In Season 1, Episode 6, "TS-19," it is revealed that Shane was by Rick's side when the virus first broke out. As the hospital descends into chaos, Shane frantically tries to evacuate Rick's unconscious body — as a last resort, he shuts Rick into the room and barricades the door with a gurney. By having Daryl (Norman Reedus) perform the same act, the show uses it as a bittersweet shorthand to remind viewers just how much Judith means to Daryl — and how much her father once meant to Shane.

Gabriel atones for his sins

Even one of the episode's more missable moments offered a small resolution. After ordering the Commonwealth Army to stand down, Colonel Vickers says, "give the preist the key." "The priest," of course, is Father Gabriel Stokes, who first appeared in the Season 5 episode, "Strangers." Gabriel has remained a prominent supporting cast member ever since — despite joining the group under tense circumstances. 

Rick and his group became suspicious of Gabriel almost immediately after meeting him. Though he presented an unthreatening demeanor, there were obvious signs that the priest was concealing a dark secret. In Season 5, Episode 3 ("Four Walls and a Roof") it is revealed that Gabriel betrayed his congregation by denying them shelter in his sanctuary. Prioritizing his own safety, he merely listened to the screams of innocent men, women, and children as they tore each other to shreds outside. By allowing Gabriel to be the one to open the gates — to finally let in those in need — the series nods to Gabriel's past and perhaps even offers him the most direct bit of solace, he could ever receive. One user called the moment "amazing."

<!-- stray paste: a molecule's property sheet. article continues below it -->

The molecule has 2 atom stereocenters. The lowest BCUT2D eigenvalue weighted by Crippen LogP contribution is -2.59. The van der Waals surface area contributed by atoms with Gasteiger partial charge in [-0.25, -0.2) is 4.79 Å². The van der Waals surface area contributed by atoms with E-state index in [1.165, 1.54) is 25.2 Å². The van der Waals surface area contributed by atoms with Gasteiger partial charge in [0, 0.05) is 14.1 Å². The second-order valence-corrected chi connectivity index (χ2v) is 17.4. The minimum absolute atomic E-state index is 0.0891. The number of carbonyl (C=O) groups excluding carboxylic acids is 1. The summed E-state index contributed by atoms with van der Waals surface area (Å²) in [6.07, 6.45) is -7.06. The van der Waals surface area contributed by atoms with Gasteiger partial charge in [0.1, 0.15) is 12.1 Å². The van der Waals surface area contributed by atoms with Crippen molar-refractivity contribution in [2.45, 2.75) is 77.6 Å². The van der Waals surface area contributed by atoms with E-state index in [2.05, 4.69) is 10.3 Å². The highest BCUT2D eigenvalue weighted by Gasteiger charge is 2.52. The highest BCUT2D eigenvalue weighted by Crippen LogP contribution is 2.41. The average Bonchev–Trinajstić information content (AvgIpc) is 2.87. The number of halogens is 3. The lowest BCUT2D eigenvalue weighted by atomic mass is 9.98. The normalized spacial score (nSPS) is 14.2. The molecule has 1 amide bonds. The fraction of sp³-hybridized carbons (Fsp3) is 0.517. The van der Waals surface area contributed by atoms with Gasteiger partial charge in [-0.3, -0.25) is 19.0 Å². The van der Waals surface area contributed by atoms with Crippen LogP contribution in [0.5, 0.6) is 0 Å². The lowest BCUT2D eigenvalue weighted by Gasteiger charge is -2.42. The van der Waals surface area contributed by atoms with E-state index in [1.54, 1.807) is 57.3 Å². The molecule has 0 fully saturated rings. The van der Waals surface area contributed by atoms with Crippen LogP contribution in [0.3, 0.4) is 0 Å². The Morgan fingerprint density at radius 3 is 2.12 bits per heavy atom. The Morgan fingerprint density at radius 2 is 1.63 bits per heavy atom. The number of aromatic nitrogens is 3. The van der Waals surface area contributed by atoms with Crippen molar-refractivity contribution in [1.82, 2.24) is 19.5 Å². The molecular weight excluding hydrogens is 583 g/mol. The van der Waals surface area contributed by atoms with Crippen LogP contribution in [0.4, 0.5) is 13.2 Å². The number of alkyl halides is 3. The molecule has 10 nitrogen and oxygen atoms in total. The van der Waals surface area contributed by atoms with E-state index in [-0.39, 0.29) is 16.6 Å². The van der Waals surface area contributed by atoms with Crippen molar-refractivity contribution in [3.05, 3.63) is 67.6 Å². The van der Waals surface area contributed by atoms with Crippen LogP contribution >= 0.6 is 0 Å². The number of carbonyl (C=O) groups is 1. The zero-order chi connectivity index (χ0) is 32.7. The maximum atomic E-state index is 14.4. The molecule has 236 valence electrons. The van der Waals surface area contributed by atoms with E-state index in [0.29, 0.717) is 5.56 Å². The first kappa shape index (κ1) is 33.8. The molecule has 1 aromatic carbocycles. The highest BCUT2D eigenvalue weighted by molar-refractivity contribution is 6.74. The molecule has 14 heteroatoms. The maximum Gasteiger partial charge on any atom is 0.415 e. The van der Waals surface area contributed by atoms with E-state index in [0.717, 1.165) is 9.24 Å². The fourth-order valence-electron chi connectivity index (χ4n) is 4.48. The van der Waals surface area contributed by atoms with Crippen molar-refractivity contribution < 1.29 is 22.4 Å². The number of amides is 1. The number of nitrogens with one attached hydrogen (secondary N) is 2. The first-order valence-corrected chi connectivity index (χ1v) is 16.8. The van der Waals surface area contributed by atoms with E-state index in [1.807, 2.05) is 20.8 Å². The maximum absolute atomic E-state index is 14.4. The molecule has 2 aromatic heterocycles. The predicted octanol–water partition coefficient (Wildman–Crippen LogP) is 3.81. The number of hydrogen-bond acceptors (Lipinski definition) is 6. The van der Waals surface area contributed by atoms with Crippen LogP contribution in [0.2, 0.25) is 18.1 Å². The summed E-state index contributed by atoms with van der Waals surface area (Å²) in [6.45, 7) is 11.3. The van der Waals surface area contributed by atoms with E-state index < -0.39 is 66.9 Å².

The Suvivors finally get their Sunday dinner

It's arguable that none of the series' central figures received more care and consideration throughout the final season of "The Walking Dead" than Negan. So much so that the series finale afforded the former villain its most poignant scene.

In two series-best performances from Jeffrey Dean Morgan and Lauren Cohen, Maggie sits down with Negan to admit two devastating personal revelations: 1) That Negan has proven to her that he is capable of genuine change, and 2) that she still can't forgive what he did to Glenn. In Season 7, Episode 1 ("The Day Will Come When You Won't Be"), Negan infamously and brutally beats Glenn to death with his bat, Lucille. He callously mocks, "Bet you thought you were all gonna grow old together, sittin' around the table at Sunday dinner... happily ever after."

Negan's speech — and his entire early characterization — comes from a warped, nihilistic worldview. As u/elivspookie pointed out, the series proves him wrong by having the surviving characters literally sit around the table for a warm, safe, family-style dinner. It's sadly fitting that Negan is the only one not in attendance, nodding in humble resignation to Daryl as he moves on for good.